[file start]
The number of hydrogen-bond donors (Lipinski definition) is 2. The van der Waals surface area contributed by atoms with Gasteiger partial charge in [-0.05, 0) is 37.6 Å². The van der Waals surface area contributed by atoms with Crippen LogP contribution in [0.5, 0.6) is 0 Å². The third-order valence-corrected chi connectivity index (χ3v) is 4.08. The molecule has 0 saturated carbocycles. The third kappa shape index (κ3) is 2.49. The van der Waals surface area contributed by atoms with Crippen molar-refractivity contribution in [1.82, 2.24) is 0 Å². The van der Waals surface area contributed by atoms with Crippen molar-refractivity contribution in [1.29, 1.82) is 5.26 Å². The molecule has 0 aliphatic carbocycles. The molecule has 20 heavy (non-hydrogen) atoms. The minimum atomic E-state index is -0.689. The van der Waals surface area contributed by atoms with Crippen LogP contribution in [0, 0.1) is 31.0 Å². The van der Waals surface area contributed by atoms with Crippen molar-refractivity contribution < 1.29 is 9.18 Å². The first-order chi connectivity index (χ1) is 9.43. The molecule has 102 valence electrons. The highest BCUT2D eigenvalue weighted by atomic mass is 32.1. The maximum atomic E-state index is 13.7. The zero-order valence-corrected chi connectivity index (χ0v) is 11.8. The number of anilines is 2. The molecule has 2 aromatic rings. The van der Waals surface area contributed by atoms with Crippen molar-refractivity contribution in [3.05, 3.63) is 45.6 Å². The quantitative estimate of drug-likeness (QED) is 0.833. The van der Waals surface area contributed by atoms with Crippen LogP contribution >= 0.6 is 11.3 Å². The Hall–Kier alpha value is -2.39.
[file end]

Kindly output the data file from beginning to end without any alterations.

The number of hydrogen-bond donors (Lipinski definition) is 2. The van der Waals surface area contributed by atoms with Gasteiger partial charge in [-0.05, 0) is 37.6 Å². The van der Waals surface area contributed by atoms with Crippen LogP contribution in [0.5, 0.6) is 0 Å². The third-order valence-corrected chi connectivity index (χ3v) is 4.08. The molecule has 0 saturated carbocycles. The third kappa shape index (κ3) is 2.49. The van der Waals surface area contributed by atoms with Crippen molar-refractivity contribution in [1.82, 2.24) is 0 Å². The van der Waals surface area contributed by atoms with Crippen molar-refractivity contribution in [1.29, 1.82) is 5.26 Å². The molecule has 0 aliphatic carbocycles. The molecule has 20 heavy (non-hydrogen) atoms. The minimum atomic E-state index is -0.689. The van der Waals surface area contributed by atoms with Crippen LogP contribution in [0, 0.1) is 31.0 Å². The van der Waals surface area contributed by atoms with Crippen molar-refractivity contribution < 1.29 is 9.18 Å². The first-order chi connectivity index (χ1) is 9.43. The molecule has 102 valence electrons. The highest BCUT2D eigenvalue weighted by atomic mass is 32.1. The maximum atomic E-state index is 13.7. The zero-order valence-corrected chi connectivity index (χ0v) is 11.8. The number of anilines is 2. The molecule has 2 aromatic rings. The van der Waals surface area contributed by atoms with Crippen molar-refractivity contribution in [3.05, 3.63) is 45.6 Å². The quantitative estimate of drug-likeness (QED) is 0.833. The van der Waals surface area contributed by atoms with Crippen LogP contribution >= 0.6 is 11.3 Å². The Hall–Kier alpha value is -2.39.